Tuesday, January 18, 2011

Extortion Contortion

We've mentioned before that Querétaro has no law against the trafficking of people for sexual or labor exploitation. And we're cool with that - presumably the pro-child labor/sexual slavery lobby has a really good argument that we can't understand because we're not from here. (Also, given what we underpay the interns, there's no need to go hurling stones around our glass offices, right?) But sometimes shit here makes our heads explode.

One of the local rags has a story about the rise in pet kidnappings here - noting the increasing number of "missing dog" flyers around town. Long story short, people steal dogs, wait for the "missing dog" flyer to go up, then call the number and say, "I've found your dog! But about that 500 peso reward...let's make it 50,000." It's a nice little scam (sometimes they don't even have the dog). It's also - this is the crazy-making part - not especially illegal.

The 'kidnapping' of dogs is not covered by law, so it's treated as simple theft, which is hard to prove before a judge if the robber is not caught in the act.

Furthermore, to prove a robbery, the owner has to prove ownership of the object, which is extremely difficult, since the pets generally do not come with invoices, and most are gifts.

According to Rep. Luis Antonio Macías Trejo, who chairs the Committee on Administration and Law Enforcement, "the crime of kidnapping is only applied to people and deals with deprivation of liberty. Remember that pets are obviously not considered persons but things."

These two things have a combined value of $612.  Stealing either is not a serious crime.

Okay, we'll reserve taking umbrage on the perrito's behalf and concede that this is true in the US as well, where pet-nappers are treated as thieves. Laws vary from state to state there, but generally if the dog is worth over $500, it's considered grand larceny, punishable by up to a decade in the slammer.

But in Querétaro, according to Rep. Macías, if the value of the dog doesn't exceed about 32,000 pesos ("600 times the minimum wage," is the weird way the courts phrase these things) - or roughly $2,675! -  the thief can post bail and walk. Given that the perrito - who came with AKC pedigree papers and was purchased in tony Kennebunkport, Maine - cost a mere 600 bucks, we can't imagine there are too many $2,676 house pets here in Querétaro.

So, fine, dogs can't be "kidnapped" and theft is hard to prove, but surely someone who has an object belonging to you and who will only return it to you upon payment of an exorbitant amount of cash is guilty of extortion, no?

Macías stated that it is also not a crime of extortion, because this, too, has to do with acts between people and relating to people.

"It's not extortion. It is theft.... Extortion means forcing someone to do, tolerate, or fail to do something to his detriment or to that of a third party, but we're talking about people."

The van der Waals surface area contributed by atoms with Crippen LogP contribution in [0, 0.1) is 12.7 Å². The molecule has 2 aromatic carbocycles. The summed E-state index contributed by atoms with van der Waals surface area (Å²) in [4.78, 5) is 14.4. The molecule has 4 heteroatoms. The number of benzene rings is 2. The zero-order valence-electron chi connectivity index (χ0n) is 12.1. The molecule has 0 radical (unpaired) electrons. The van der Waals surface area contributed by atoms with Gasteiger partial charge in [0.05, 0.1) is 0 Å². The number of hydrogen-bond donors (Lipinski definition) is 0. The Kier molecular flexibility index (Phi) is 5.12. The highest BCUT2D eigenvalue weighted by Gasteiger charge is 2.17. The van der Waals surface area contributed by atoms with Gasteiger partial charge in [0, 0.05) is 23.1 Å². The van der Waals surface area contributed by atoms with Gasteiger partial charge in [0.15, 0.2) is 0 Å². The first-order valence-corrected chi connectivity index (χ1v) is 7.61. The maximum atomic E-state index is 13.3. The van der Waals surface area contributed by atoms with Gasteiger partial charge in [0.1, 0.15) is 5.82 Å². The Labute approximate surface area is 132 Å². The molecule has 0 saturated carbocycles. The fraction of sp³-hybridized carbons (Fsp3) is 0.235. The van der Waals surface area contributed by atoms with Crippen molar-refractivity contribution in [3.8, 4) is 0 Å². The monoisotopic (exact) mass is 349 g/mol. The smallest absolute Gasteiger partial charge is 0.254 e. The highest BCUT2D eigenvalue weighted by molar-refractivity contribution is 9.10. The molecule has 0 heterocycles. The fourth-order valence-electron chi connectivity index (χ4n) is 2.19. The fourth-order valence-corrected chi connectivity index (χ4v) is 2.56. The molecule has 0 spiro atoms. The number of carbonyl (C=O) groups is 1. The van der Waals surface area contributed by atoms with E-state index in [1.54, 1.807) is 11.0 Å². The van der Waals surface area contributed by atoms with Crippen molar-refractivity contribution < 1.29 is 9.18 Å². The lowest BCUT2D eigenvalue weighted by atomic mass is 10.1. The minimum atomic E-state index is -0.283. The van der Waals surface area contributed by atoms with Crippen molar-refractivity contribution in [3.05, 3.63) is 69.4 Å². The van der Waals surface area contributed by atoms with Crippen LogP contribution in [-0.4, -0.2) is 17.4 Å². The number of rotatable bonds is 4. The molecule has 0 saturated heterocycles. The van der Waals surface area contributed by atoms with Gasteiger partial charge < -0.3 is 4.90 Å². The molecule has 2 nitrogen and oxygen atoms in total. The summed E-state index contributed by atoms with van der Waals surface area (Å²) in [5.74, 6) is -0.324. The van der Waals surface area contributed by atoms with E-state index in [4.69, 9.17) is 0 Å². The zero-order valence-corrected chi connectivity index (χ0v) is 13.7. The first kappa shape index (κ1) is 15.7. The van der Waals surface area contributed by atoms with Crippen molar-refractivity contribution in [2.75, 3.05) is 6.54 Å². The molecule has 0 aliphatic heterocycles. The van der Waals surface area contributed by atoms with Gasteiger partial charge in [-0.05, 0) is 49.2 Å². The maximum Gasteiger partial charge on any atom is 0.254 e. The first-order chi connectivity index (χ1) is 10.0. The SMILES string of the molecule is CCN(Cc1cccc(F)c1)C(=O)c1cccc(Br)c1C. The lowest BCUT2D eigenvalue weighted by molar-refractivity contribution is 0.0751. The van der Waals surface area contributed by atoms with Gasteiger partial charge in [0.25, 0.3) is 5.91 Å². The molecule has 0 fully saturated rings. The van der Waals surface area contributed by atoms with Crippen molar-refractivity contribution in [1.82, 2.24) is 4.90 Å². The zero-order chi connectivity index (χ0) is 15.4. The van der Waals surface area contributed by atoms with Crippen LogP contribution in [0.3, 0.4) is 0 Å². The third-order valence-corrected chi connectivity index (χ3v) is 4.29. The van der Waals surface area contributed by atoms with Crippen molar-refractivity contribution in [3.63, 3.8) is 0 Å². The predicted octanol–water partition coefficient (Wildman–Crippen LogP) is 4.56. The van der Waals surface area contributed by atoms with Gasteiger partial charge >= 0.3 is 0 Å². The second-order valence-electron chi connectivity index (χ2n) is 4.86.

Umm...seriously? Can we respectfully suggest to the learned gentleman that there are in fact, two people involved: the extortionist and the dog-owner? That forcing a guy to cough up 50,000 pesos to get back a piece of his property worth (in non-sentimental terms) considerably less constitutes "forcing someone to do something to his detriment"?

Anyway, later today we're taking the perrito's bill of sale down to the same guy who made our fake FM3s and having him change the price to 100,000 US dollars. Also, we'd like to remind any potential dognappers out there that there are significant loopholes in the laws regarding sexual slavery here, and we will not hesitate to stage a retaliatory abduction and sell you to the local pimps for considerably less than 600 salario minimos.

6 comments:

Anonymous said...

Priceless!!!I am at this very moment undecided whether to laugh or cry.

Cheryl Arredondo said...

Concur with Anonymous, feel like I should cry but instead laughed my ass off and shared it.

Burro Hall said...

So that's one vote in favor of laughter.

e.l. hicks said...

Wow, great read. Maybe the extortionist doing nothing illegal should spend some time locked up with some previously ransomed "things"

bob cox said...

It was noticed around the town of Atlixco, Puebla that dogs started "disappearing" shortly after the arrival of Kuk Dong International a Korean T shirt Company. Not only putting the dog catcher out of business but causing great distress to little children who missed their pets... we think...the children never fed their pets or picked up dog poop so there is some doubts as to whether there was any love lost. At any rate the dogs disappeared permanently, no ransom notes...nothing just a bunch of satisfied looking Koreans lazing around the golf course.
One of the Koreans was heard to say that yellow dogs were the tastiest, black dogs less so... discrimination !!!

Burro Hall said...

[stares uncomfortably at the ground...]